Picks and Pans Review: The Origins of Photography
by Helmut Gernsheim
While some members of the younger generation may believe that photography was invented by James Garner and Mariette Hartley, it has been around for more than 150 years in various forms. In this book, essentially an expansion of the opening chapter from his widely praised 1955 volume The History of Photography, Gernsheim credits the Frenchman Nicéphore Niépce with making the first real photograph in 1826. It's a murky landscape shot, but what's most remarkable about many of the early photographs Gernsheim reproduces is their clarity and durability. Many of the portraits, despite the hard-eyed look created by long exposures that taxed the subjects' patience, are fascinating. Gernsheim's text on the development of photography, most of which took place in Europe, is much more detailed and technical than the average reader will want, especially considering the price tag. But libraries and photography buffs will find the book irresistible, and parts of it will be of interest to anybody who ever took or looked at a snapshot and entertained the thought, "How does this work, anyway?" The 191 illustrations make up for a lot of verbiage. (Thames and Hudson, $50)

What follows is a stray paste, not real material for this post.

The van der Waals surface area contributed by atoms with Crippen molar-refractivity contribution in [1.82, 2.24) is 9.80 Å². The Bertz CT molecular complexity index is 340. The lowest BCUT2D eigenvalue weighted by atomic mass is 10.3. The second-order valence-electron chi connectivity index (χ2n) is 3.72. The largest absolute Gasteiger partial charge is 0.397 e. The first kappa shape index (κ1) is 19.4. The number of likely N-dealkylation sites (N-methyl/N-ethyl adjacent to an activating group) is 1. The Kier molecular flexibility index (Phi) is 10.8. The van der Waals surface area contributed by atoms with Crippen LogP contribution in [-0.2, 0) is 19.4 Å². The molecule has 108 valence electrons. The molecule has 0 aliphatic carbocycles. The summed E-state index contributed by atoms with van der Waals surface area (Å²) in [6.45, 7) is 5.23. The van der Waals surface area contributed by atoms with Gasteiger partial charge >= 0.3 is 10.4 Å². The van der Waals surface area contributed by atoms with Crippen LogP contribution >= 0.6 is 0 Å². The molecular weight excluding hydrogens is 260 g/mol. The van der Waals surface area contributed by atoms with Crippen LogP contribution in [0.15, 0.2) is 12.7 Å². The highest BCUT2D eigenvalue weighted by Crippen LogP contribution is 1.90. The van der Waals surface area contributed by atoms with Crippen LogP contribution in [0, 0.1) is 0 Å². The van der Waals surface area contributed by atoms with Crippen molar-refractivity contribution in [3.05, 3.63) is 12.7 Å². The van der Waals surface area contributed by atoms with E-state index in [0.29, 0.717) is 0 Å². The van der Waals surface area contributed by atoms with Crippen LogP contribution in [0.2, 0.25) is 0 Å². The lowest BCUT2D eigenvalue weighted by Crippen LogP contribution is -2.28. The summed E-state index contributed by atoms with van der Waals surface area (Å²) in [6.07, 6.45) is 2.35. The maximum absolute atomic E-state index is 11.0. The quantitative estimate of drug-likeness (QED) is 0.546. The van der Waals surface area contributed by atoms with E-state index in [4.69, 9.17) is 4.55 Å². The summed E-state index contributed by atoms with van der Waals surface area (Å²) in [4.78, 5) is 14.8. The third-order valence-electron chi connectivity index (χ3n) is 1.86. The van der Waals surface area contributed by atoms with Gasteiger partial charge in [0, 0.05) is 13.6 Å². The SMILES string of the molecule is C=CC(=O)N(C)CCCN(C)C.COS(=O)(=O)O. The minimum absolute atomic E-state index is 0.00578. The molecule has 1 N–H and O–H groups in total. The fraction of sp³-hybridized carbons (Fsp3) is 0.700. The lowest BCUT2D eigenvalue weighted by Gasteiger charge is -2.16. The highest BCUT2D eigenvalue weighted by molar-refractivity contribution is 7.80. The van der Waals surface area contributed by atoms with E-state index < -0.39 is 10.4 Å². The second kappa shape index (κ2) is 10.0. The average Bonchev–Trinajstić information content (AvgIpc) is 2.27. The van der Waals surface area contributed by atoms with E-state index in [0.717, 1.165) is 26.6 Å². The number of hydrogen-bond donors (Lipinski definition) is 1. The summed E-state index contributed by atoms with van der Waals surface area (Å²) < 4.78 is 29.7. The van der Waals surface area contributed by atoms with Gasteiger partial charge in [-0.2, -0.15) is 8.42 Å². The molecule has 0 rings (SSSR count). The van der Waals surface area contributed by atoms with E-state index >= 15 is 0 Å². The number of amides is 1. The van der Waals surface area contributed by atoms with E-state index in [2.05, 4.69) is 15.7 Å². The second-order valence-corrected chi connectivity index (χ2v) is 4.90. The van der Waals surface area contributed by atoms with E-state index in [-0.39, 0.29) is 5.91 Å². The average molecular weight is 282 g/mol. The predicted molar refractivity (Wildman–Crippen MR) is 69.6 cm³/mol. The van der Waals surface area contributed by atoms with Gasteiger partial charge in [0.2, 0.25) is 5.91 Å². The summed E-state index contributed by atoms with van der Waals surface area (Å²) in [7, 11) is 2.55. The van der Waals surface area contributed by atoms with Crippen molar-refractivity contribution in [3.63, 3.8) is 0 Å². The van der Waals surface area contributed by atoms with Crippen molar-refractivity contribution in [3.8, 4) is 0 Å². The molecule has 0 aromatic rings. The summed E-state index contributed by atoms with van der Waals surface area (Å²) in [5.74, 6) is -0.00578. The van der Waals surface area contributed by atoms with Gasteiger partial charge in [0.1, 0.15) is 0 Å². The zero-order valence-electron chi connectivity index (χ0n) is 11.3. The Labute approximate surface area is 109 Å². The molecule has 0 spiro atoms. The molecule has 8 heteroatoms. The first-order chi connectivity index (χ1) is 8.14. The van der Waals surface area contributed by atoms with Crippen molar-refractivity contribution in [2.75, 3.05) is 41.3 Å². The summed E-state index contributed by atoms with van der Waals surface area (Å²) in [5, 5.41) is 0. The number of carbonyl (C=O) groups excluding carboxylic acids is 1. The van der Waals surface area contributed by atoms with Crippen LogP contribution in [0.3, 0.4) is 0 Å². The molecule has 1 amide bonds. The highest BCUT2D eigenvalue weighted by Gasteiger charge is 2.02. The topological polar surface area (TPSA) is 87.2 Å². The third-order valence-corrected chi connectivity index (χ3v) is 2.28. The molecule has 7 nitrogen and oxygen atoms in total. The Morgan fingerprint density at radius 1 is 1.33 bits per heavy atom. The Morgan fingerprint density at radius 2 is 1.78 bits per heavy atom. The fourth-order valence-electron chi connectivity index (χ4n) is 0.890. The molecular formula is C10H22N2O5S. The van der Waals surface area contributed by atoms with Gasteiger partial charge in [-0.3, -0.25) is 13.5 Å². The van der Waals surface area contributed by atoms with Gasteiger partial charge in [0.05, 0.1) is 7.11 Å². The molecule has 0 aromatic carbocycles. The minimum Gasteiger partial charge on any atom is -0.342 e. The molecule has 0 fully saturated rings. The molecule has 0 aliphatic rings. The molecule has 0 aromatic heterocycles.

On Newsstands Now
- Matthew McConaughey: The Time of My Life!
- 45 Pages of Oscar!
- The Pistorius Trial: Why Did He Kill Her?
Pick up your copy on newsstands
Click here for instant access to the Digital Magazine